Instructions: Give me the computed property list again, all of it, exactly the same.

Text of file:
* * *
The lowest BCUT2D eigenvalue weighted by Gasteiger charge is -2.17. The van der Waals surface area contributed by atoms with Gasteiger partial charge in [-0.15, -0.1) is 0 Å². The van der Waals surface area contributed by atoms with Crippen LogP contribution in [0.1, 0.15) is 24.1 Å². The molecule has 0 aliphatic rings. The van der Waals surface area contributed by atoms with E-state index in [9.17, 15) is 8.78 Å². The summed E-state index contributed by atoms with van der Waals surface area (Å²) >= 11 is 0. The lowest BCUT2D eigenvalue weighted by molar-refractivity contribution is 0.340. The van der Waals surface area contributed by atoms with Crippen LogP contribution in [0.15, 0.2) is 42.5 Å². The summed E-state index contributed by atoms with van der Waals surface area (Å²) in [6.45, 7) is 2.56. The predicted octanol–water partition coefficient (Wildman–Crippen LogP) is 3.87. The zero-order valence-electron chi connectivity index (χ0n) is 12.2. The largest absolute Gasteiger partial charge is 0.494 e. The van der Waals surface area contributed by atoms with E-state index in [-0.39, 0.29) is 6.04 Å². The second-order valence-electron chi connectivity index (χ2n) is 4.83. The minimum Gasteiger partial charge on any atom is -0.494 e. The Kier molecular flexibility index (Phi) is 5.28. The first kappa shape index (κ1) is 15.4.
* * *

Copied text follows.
The lowest BCUT2D eigenvalue weighted by Gasteiger charge is -2.17. The van der Waals surface area contributed by atoms with Gasteiger partial charge in [-0.15, -0.1) is 0 Å². The van der Waals surface area contributed by atoms with Crippen LogP contribution in [0.1, 0.15) is 24.1 Å². The molecule has 0 aliphatic rings. The van der Waals surface area contributed by atoms with E-state index in [9.17, 15) is 8.78 Å². The summed E-state index contributed by atoms with van der Waals surface area (Å²) >= 11 is 0. The lowest BCUT2D eigenvalue weighted by molar-refractivity contribution is 0.340. The van der Waals surface area contributed by atoms with Crippen LogP contribution in [0.15, 0.2) is 42.5 Å². The summed E-state index contributed by atoms with van der Waals surface area (Å²) in [6.45, 7) is 2.56. The predicted octanol–water partition coefficient (Wildman–Crippen LogP) is 3.87. The zero-order valence-electron chi connectivity index (χ0n) is 12.2. The largest absolute Gasteiger partial charge is 0.494 e. The van der Waals surface area contributed by atoms with E-state index in [-0.39, 0.29) is 6.04 Å². The second-order valence-electron chi connectivity index (χ2n) is 4.83. The minimum Gasteiger partial charge on any atom is -0.494 e. The Kier molecular flexibility index (Phi) is 5.28. The first kappa shape index (κ1) is 15.4.